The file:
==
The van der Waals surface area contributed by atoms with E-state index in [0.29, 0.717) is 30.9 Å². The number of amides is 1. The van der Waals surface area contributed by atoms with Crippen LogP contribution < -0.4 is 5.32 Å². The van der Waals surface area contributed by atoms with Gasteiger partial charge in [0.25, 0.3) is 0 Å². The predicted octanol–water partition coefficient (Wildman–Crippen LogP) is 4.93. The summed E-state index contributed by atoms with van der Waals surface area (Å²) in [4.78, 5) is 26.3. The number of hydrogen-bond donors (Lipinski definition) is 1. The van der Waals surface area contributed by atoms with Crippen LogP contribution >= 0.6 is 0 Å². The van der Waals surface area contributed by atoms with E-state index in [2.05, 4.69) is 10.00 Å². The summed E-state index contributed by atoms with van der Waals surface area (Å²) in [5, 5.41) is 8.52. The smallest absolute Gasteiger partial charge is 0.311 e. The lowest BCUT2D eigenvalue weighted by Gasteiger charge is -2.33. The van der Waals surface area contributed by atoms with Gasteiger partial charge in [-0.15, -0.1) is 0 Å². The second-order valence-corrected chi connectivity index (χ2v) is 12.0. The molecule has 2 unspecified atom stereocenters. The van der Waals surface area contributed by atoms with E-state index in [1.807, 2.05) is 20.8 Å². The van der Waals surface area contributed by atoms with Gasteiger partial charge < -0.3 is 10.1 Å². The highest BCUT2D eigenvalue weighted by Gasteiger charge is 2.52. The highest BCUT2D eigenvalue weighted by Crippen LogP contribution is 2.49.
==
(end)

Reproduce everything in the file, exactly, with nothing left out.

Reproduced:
The van der Waals surface area contributed by atoms with E-state index in [0.29, 0.717) is 30.9 Å². The number of amides is 1. The van der Waals surface area contributed by atoms with Crippen LogP contribution < -0.4 is 5.32 Å². The van der Waals surface area contributed by atoms with Gasteiger partial charge in [0.25, 0.3) is 0 Å². The predicted octanol–water partition coefficient (Wildman–Crippen LogP) is 4.93. The summed E-state index contributed by atoms with van der Waals surface area (Å²) in [4.78, 5) is 26.3. The number of hydrogen-bond donors (Lipinski definition) is 1. The van der Waals surface area contributed by atoms with Crippen LogP contribution >= 0.6 is 0 Å². The van der Waals surface area contributed by atoms with E-state index in [2.05, 4.69) is 10.00 Å². The summed E-state index contributed by atoms with van der Waals surface area (Å²) in [5, 5.41) is 8.52. The smallest absolute Gasteiger partial charge is 0.311 e. The lowest BCUT2D eigenvalue weighted by Gasteiger charge is -2.33. The van der Waals surface area contributed by atoms with Gasteiger partial charge in [-0.15, -0.1) is 0 Å². The second-order valence-corrected chi connectivity index (χ2v) is 12.0. The molecule has 2 unspecified atom stereocenters. The van der Waals surface area contributed by atoms with E-state index in [1.807, 2.05) is 20.8 Å². The van der Waals surface area contributed by atoms with Gasteiger partial charge < -0.3 is 10.1 Å². The highest BCUT2D eigenvalue weighted by Gasteiger charge is 2.52. The highest BCUT2D eigenvalue weighted by Crippen LogP contribution is 2.49.